SNU’s Oh Yeon-cheon uses childhood failure as lesson

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SNU’s Oh Yeon-cheon uses childhood failure as lesson

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Oh Yeon-cheon, President of Seoul National University

Oh Yeon-cheon, the 25th president of Seoul National University (SNU), has gone to elite schools for most of his life. He graduated from Gyeonggi High School, the best high school in the province, and of course went on to study at Seoul National University. After passing the civil service exam, Oh traveled across the Pacific, obtaining his master’s and doctorate degrees in financial management from New York University.

Only once did Oh experienced educational failure - in 1963, when he did not make the cut for Gyeonggi Middle School on his first try. Back in the 1960s, exams were not only taken to enter top universities, they were also prerequisites for acceptance to high schools and middle schools, too. And those who failed had to enroll somewhere else or apply again next year.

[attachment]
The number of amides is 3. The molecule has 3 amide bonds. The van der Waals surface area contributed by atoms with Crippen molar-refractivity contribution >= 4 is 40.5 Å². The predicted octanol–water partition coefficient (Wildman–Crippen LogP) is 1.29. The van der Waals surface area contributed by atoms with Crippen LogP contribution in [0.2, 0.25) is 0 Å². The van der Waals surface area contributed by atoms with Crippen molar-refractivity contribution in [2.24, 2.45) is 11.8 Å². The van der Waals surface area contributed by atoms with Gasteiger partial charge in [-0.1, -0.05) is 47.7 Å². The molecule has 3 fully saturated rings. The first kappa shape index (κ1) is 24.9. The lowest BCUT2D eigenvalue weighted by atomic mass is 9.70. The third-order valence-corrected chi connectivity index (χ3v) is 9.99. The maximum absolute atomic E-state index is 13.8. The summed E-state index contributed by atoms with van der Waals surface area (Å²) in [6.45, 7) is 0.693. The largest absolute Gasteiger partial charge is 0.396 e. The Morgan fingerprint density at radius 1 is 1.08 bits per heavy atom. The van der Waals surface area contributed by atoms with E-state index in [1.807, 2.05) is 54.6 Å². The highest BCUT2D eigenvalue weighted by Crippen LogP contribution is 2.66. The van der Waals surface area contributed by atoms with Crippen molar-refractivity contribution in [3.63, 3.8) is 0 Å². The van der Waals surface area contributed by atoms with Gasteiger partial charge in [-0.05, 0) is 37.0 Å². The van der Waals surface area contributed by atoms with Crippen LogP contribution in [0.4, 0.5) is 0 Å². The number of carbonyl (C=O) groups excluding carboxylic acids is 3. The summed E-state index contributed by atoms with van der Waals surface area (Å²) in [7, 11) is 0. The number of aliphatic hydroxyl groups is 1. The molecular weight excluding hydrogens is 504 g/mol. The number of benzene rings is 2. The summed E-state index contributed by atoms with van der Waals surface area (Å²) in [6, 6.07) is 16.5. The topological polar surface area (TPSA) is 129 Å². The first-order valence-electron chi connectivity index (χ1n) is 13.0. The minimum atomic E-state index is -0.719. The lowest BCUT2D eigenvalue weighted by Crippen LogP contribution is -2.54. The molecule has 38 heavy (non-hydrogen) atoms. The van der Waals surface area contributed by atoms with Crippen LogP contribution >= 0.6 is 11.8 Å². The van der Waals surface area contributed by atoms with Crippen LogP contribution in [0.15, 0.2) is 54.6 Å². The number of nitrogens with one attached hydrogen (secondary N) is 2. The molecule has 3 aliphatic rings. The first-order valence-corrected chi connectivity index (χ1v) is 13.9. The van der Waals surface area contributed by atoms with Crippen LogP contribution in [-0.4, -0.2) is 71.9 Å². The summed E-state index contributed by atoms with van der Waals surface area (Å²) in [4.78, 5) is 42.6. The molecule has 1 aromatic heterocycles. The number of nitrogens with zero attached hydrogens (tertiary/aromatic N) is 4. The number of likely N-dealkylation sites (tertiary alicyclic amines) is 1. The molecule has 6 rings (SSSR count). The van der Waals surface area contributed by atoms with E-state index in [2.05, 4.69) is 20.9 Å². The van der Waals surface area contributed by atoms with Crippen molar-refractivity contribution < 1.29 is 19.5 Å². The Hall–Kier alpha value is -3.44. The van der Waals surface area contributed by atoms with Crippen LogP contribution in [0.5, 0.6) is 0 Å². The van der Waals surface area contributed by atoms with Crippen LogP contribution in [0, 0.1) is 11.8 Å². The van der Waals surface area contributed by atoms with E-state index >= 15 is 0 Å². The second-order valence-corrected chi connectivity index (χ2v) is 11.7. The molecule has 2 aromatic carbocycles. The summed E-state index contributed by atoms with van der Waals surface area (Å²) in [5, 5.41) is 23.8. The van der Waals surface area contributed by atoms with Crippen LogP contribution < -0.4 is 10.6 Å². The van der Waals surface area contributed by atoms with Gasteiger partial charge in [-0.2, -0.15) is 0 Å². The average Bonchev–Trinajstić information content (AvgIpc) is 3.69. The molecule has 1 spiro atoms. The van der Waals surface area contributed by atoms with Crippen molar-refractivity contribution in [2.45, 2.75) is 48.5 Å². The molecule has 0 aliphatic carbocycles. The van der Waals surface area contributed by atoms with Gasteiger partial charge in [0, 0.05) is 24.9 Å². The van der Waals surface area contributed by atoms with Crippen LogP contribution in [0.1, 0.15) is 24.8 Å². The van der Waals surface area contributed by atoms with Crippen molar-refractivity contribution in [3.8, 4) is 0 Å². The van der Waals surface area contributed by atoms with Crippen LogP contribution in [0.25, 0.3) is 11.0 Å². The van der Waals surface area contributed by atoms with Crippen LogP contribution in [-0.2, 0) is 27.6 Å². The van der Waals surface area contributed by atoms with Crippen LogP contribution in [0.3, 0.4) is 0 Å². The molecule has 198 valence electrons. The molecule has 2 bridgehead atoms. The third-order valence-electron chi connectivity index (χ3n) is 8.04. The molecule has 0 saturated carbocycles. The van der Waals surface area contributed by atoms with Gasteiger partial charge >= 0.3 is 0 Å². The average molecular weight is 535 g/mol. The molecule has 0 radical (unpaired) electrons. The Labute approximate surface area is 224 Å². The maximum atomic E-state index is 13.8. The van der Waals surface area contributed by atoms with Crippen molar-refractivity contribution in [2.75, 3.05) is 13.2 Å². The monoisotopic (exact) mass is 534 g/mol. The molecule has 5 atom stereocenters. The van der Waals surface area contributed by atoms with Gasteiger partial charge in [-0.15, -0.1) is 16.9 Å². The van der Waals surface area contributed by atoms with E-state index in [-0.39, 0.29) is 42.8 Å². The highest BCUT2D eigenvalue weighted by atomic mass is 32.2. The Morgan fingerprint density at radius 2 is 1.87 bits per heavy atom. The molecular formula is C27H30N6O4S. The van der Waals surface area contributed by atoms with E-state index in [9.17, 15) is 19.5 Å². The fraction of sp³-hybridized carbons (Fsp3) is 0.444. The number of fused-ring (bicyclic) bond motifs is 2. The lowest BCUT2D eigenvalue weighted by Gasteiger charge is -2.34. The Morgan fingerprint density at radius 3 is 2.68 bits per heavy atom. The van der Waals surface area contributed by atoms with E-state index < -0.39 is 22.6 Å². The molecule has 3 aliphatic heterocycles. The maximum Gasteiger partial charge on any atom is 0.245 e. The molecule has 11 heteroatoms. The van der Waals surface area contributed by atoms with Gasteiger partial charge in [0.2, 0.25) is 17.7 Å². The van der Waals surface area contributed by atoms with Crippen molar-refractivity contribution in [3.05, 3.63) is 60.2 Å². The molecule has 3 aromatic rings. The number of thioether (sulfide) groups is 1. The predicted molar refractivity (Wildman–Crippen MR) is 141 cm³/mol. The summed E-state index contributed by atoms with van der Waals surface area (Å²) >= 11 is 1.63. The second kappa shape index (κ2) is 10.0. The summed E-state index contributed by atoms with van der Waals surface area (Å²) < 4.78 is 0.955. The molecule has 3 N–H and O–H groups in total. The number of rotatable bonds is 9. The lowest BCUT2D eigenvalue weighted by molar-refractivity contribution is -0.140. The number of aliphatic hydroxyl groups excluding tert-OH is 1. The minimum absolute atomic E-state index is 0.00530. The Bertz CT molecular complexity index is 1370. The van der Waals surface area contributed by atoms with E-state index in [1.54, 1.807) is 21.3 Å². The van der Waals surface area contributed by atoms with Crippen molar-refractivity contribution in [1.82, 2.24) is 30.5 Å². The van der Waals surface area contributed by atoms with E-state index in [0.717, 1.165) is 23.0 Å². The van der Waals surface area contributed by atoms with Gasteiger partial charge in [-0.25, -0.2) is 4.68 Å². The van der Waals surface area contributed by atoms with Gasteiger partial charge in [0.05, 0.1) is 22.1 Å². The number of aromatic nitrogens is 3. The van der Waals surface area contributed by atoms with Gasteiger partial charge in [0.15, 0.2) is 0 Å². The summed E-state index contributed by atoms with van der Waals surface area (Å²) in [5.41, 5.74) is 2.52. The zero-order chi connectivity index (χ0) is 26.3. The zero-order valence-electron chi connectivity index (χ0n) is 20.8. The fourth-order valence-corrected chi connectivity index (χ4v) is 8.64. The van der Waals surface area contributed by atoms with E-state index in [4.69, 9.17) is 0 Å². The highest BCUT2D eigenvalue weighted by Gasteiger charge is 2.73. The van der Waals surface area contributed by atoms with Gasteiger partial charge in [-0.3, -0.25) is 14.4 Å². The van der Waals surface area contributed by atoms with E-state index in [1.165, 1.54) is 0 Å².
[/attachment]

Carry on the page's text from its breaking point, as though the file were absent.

“That failure in my boyhood turned into an asset,” Oh said. “It was an opportunity for me to stand independently. So, whenever I faced difficult times later on in my life, I was able to think about that childhood experience and overcome the problem.”

Oh is famously difficult to interview. Since being inaugurated as the president of Seoul National University in 2010, he has only given one interview.

“I think I have to refrain from saying things that might reflect my personal opinion because I have been entrusted with a public position representing the university,” he explained.

Despite that belief, Oh spent two hours with the JoongAng Sunday for an in-depth interview.